Well, I read the book, “The Help” and I saw the movie. I liked them both.
But as I was talking about both the movie and book with friends, we came to a consensus: what was depicted could never have happened. We came to the conclusion that such a book would never have come to print, and that anyone who participated in a “hush and tell” project such as the brave maids did in this fictional adventure would have been destroyed. The violence perpetrated against black people seeking dignity and equal rights back then, and the white people who tried to help them, was vicious, relentless and largely permissible.
What, then, was or is the value of this story?
Perhaps it is that some people, white and black, were introduced to the “race problem” or America for the first time. In the theater where I saw the movie, there was a young African American male who wept openly. I asked him how old he was; he replied 30. Somehow, the story of “how we got over” was never told to him. He was surprised, shocked, and while he was glad the Negro maids were able to tell their story, he was angered by how they were treated.
He said he had a new respect for his grandparents. Call that progress.
I suspect that this sugar-coated version of life in the South for black people “back then” was about all many people would take. The horror of that time period, the domestic terrorism that was a trademark of American life, is hard to recall, hard to remember, and hard not to resent. America is still infected with racism, but nobody will admit to the disease if the presentation of the disease is too rancid. Hence, this “feel good” version of what “the help” went through was all that could have been withstood at this point.
But the tragedy of not being able to tell the real story is that much of the country and the world (the book has been published in 35 countries) is that those who really want to keep blinders on will walk away thinking and truly believing that American terrorism was not so bad, that all of the hee-hawing that is heard from black folks is a bit overdone. Heck, if a group of Negro maids could get together and just tell the truth, then what’s everyone always complaining about?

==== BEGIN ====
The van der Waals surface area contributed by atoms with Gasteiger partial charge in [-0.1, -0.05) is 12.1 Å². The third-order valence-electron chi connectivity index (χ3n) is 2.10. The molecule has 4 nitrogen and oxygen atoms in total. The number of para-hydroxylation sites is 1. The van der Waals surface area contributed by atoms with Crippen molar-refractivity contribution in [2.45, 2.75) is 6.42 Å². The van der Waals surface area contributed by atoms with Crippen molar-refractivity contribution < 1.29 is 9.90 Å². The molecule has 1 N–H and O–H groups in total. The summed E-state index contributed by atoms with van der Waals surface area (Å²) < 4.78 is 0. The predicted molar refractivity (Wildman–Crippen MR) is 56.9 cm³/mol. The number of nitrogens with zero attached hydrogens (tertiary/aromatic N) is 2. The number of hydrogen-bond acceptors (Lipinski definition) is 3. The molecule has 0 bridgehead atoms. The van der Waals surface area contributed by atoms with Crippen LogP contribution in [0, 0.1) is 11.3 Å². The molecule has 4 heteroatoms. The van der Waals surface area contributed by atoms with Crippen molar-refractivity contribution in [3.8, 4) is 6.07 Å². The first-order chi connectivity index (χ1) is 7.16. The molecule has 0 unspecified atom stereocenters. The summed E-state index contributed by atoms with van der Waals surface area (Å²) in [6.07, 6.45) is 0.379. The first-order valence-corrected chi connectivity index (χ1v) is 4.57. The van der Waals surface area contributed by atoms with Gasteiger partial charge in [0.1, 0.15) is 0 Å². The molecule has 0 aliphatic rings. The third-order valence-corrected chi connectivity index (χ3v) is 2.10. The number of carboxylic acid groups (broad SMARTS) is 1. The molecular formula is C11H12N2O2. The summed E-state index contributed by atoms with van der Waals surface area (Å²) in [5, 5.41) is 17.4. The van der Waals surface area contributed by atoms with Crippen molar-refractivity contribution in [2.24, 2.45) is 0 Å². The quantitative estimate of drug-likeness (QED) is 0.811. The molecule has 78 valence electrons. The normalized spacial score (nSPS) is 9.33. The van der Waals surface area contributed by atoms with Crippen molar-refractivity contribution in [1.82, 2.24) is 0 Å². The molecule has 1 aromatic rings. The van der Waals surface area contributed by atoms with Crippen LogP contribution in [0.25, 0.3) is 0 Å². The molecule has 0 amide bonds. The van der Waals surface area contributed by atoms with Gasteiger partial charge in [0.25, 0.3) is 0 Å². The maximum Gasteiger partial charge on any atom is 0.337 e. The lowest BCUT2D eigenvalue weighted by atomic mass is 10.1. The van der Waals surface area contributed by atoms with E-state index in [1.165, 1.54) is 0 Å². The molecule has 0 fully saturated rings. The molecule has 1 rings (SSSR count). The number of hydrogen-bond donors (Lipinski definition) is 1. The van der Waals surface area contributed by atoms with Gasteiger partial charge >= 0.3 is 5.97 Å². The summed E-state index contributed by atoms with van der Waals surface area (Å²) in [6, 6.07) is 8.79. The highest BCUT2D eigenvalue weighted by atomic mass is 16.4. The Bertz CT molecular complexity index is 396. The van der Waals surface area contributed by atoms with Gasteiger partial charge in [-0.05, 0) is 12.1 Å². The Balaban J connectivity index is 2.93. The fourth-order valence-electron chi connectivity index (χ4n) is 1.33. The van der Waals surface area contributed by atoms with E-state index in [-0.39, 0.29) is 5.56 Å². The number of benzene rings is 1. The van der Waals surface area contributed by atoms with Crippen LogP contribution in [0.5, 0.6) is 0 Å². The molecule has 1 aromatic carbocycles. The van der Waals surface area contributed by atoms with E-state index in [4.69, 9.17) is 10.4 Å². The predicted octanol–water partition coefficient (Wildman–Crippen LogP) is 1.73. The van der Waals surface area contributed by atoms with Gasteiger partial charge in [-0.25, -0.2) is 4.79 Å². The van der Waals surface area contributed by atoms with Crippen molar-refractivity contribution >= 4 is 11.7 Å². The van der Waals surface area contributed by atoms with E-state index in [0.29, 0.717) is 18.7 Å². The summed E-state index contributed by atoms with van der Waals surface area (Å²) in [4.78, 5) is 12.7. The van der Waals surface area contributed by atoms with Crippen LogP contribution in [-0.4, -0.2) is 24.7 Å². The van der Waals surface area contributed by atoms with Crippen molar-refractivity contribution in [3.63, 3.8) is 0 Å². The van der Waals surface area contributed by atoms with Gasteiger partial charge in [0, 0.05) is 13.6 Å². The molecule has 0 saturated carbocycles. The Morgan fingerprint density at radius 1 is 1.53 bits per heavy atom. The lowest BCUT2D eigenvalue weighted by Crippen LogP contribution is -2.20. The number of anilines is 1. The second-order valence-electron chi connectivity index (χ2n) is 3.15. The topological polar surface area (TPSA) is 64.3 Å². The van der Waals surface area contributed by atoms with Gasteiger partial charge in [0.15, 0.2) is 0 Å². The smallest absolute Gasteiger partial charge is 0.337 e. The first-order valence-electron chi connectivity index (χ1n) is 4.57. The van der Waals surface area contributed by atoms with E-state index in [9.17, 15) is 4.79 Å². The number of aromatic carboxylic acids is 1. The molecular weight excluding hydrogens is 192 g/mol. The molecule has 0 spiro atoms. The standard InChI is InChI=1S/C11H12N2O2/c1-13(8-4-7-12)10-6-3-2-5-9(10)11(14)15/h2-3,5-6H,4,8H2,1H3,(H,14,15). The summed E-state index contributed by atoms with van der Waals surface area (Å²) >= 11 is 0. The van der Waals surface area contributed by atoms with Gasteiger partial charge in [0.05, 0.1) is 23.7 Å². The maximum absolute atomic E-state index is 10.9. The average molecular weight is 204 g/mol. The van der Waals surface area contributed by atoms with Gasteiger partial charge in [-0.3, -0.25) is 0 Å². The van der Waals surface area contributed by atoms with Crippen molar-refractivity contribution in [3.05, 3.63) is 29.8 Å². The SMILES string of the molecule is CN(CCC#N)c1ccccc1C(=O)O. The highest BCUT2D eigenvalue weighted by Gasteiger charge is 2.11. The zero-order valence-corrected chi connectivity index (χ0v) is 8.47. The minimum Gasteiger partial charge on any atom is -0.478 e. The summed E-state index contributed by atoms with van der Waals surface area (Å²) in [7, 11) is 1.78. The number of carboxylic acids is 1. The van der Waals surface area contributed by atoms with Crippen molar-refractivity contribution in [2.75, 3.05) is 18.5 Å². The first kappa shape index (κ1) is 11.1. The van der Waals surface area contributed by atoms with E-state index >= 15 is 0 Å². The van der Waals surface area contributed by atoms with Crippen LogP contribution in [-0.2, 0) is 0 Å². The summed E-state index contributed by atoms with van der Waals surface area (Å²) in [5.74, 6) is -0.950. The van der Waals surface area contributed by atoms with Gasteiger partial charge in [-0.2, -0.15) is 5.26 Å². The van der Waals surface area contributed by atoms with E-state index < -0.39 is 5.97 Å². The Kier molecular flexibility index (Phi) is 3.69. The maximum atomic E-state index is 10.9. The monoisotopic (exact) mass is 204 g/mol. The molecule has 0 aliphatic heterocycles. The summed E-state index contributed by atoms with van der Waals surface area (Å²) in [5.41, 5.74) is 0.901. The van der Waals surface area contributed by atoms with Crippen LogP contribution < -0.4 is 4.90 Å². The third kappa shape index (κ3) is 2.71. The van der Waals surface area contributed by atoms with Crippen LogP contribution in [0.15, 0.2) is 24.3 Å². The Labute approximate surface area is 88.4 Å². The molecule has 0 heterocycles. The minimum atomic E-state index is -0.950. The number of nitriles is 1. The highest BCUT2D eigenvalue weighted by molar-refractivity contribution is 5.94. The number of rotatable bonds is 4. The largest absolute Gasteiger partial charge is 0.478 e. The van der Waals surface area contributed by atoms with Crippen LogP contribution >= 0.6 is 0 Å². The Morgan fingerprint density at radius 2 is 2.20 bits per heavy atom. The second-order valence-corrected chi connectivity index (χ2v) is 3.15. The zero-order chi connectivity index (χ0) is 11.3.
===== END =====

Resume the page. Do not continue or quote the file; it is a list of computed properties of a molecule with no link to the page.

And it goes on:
That attitude begs the real story to be told. After reading “The Help” and seeing the movie, I delved into Alice Childress’ book, Like One of the Family: Conversations from a Domestic’s Life. The difference between the two books is stark…but that is not surprising. Childress was the great-granddaughter of a slave who was born in South Carolina who also once worked briefly as a domestic. Her experiences were far different than those of Kathryn Stockett. There is an authenticity in Childress’ book that is absent from Stockett’s.
That is not to say, however, that there was and is no value in Stockett’s work. If just a few more people can become just a little more knowledgeable about these United States and how it treated its African immigrants, the quest for a post-racial world might be a little more realistic.
That is a candid observation.